Creating My First Official Video Game

Game Design Journey


Today I realized how little I have been away and decided to give a little update on what has all been going on.


In relation to the title, I have been working away on what I would consider my first "official" video game. I published a simple web game quite a while ago when I was first getting into game development, but as of lately I have been hard at work on a game that I have had intentions of making for quite some time. I have been ironing out the storyline that I want, the flow of the game, and what I want to achieve with it. All in all I am very excited on where it is heading!



Although I am talking about my game, it doesn't mean there isn't any value here. The reason for is because I spent a great deal of time deciding on what I wanted out of my game and how I was going to accomplish it. Its one thing to make a video game, but its another to make a game that people will enjoy, and works the way it should. Trying to put all that together along with my story took a lot longer than I had expected.


When making a game, you really need to start looking at what "makes" a great game, and although it would seem simple, once you really start diving into it you start to learn that there are SO many moving pieces to account for. Will it have a multiplayer mode, will that mode be for a campaign or player vs player mode, or both, or none? Do you want it to be an open world game, have dedicated levels to navigate, a combination of both or maybe even something entirely different?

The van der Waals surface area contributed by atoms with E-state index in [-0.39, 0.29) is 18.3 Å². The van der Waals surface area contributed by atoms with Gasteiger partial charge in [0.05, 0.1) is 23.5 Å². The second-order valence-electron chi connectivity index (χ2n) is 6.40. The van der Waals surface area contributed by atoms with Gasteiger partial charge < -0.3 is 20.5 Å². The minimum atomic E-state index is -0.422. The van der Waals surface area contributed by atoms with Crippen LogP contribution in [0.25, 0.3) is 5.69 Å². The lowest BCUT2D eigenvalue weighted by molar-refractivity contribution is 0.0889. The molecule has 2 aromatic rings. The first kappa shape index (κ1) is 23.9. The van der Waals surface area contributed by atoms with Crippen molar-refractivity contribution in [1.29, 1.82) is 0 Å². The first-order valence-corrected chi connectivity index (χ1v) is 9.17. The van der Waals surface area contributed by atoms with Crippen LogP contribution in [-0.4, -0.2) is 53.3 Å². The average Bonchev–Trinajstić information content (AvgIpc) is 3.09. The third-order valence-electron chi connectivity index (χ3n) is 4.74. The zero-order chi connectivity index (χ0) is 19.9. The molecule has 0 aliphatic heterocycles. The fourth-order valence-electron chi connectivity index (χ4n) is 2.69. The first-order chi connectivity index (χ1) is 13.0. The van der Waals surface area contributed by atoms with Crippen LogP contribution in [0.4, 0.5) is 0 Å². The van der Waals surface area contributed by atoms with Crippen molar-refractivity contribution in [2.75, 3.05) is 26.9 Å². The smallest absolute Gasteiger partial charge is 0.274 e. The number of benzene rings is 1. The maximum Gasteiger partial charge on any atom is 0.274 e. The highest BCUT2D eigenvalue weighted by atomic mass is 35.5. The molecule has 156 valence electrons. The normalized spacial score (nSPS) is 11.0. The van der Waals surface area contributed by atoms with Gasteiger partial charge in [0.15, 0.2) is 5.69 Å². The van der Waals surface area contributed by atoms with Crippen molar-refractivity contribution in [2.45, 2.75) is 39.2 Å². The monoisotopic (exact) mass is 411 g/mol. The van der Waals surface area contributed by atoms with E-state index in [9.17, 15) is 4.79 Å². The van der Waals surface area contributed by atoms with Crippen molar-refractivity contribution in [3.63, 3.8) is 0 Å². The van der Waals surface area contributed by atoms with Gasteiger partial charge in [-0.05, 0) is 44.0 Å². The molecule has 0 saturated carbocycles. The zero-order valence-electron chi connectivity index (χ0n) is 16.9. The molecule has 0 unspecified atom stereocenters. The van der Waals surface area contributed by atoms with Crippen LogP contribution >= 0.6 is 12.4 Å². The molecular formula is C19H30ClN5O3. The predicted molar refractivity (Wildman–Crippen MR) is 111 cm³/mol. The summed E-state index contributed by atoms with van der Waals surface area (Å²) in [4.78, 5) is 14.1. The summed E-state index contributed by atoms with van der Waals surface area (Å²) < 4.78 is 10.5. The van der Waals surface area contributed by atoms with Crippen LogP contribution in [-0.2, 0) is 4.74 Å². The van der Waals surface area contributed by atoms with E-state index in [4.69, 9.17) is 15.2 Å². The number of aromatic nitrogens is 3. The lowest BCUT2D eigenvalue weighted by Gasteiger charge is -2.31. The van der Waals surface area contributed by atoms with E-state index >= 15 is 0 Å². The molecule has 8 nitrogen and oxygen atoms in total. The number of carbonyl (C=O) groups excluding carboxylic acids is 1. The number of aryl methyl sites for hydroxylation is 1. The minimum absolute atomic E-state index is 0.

Another thing to be mindful of is framerate. Do you have a target framerate in mind? Maybe 120 FPS and have it dedicated to the new consoles, or just aim for 60 FPS and leave it at that? How do you achieve such a high frame rate if you want an incredibly detailed world? Cut your scenes up into tiny pieces, have a form of GPU instancing, or rely on LOD of game objects?


If your head is beginning to spin, you certainly aren't alone because that was exactly what happened with me. I almost gave up and tried to build a simple smaller game, but pushed through the thoughts and kept researching and testing.


That was just a few things that I dealt with on the game I'm working on, but another thing to consider is what would be considered as "fun"? My version of a fun game could be different from another person. Maybe the mechanics just don't feel right, the story is boring, the levels are lame or the AI doesn't have a lot of personality? Round after round I went trying to lay out the foundations of what I wanted in a game, and once I thought I had a good idea, I changed it up because I realized it wouldn't work with the story or just felt like it was unnecessary.



My story changed drastically by the time I finished it, if I can really say I'm finished with the story. I may make changes as I go along, who knows? Seriously though, my game when I started planning it out was completely different to the one I have now. I have a lot of the same characters and general direction of the story, but it evolved as I built the backstory of all the characters, the world, and what their agenda was in the game. I added more depth to the story where it felt like it was repetitive and boring, or after writing it all down and examining it just didn't feel right.